Maximizing your 401(k)

Okay, so you want to invest. You’ve been convinced. After reading blogs like mine and listening to podcasts like those at ChooseFI, you’re finally ready to take the plunge. But how? Where do you start? Do you support this blog by using my Robinhood referral code? No, sadly you do not, because first, we need to talk tax-deferred, and tax deducted.

We can start off slow. Keep it traditional. By that, I mean traditional 401(k) and IRA. These are tax-deferred, which means you don’t pay taxes on them until you take them out (but we’ll go over how to not get taxed on those ever). In 2020 you can contribute up to $19,500 in your 401(k) and another $6,000 ($7,000 if your over 50) into your traditional IRA meaning you can not pay taxes on $25,500 per year, plus your standard deduction ($12,400 for single / $24,800 for married filing joint) and you have $37,900-$50,300 of completely tax-free/deferred. Granted you would only be able to use what you keep out of your 401(k) for now.

To avoid getting too technical here, I’ve deduced another beautiful 5 point list of things you should do to start investing and preparing for early retirement.

Step 1.) What does your life cost?

I recommend taking an hour or 2 and just going over every reoccurring expense you think that you have. include what you estimate eating out and groceries would be. Include gas, rent, utilities, everything. Next, go into all of your accounts, (Mint works okay for this as well) and actually put everything for a roughly 2 month period (the longer the better but a minimum of 2 months) into a spreadsheet. Categorizing it would be good but the big thing is seeing how easy it is to spend WAY more than you should be or need to be. So total your expenses and divide by how many months we are covering to get an average cost of living per month.

Step 2.) Was it worth it?

This one is less heavy lifting, I promise. Look at each purchase and ask yourself, was it worth it? If you invest a dollar today, in 20 years it would be worth $4.32 assuming an 8% return. So was the 10 dollar sandwich worth $43.20? Because that is the opportunity cost of not investing. I can’t tell you what adds value to your life, and maybe the NHL Live package is worth every penny for you, but just take note of what these things are worth to you. Then eliminate what you find to not add value.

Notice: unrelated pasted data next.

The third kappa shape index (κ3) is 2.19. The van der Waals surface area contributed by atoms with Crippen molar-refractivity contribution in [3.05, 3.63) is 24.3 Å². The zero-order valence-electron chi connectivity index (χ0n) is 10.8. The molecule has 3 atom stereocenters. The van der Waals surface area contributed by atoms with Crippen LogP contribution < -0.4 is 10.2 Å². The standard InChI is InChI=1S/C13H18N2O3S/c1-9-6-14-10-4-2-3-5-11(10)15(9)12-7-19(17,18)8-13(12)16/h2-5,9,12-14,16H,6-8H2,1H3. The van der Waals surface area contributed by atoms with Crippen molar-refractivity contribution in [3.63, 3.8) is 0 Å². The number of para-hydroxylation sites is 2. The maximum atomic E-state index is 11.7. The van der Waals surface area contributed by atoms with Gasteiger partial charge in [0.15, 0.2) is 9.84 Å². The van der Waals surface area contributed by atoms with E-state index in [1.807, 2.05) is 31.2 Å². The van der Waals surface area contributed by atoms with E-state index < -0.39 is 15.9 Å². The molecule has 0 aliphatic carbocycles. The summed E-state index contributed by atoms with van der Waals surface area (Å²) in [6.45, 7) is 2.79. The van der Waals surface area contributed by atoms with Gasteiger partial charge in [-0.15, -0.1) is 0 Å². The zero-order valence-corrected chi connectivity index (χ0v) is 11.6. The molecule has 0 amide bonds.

Step 3.) Invest a comfortable amount in 401(k)

Our strategy is to invest enough into our 401(k) to where we still have roughly $100-$200 remaining in positive cash flow every month. This means after contributing to our retirement account, and paying every bill that we have, our checking account is at least $100 dollars higher than it was the month prior.

Step 4.) What is your emergency fund?

You need access to money that is readily available. So where is that money? How much is that money? Is it 6 months of expenses sitting in a 0.015% interest accruing checking account? Is it 100 dollars sitting in a piggy bank? We used to have 6 months of expenses in a checking account and moved most of it quickly into Robinhood to purchase VTI (vanguard total stock market tracking ETF) shortly after the stock market started to drop. Now we hold onto roughly 1-2 months of expenses when our account is at its lowest in checking and put everything else in Robinhood if there is excess. To clarify, our (not giving financial advice) strategy is to keep NO LESS THAN 1 month of expenses in our checking. This means once everything is paid, there is still at least 1 month of expenses remaining. This also with Robinhood accessible for withdrawal if we absolutely need it.

Step 5.) Make more money and adjust

When people make more money, they spend more money. Why??? Were you not happy with what you were spending before? Did buying butter when it wasn’t on sale suddenly fill that void in your life? When you make more money, simply adjust your 401(k) contribution to absorb that increase. Easy peasy.

And that’s it! continue to follow these steps and you will end up free from the chains of employment before you know it.

“But CPT CashFlow, I thought I was going to learn about dollar-cost averaging!”

Stay tuned, more is on its way…

Add a Comment

Your email address will not be published.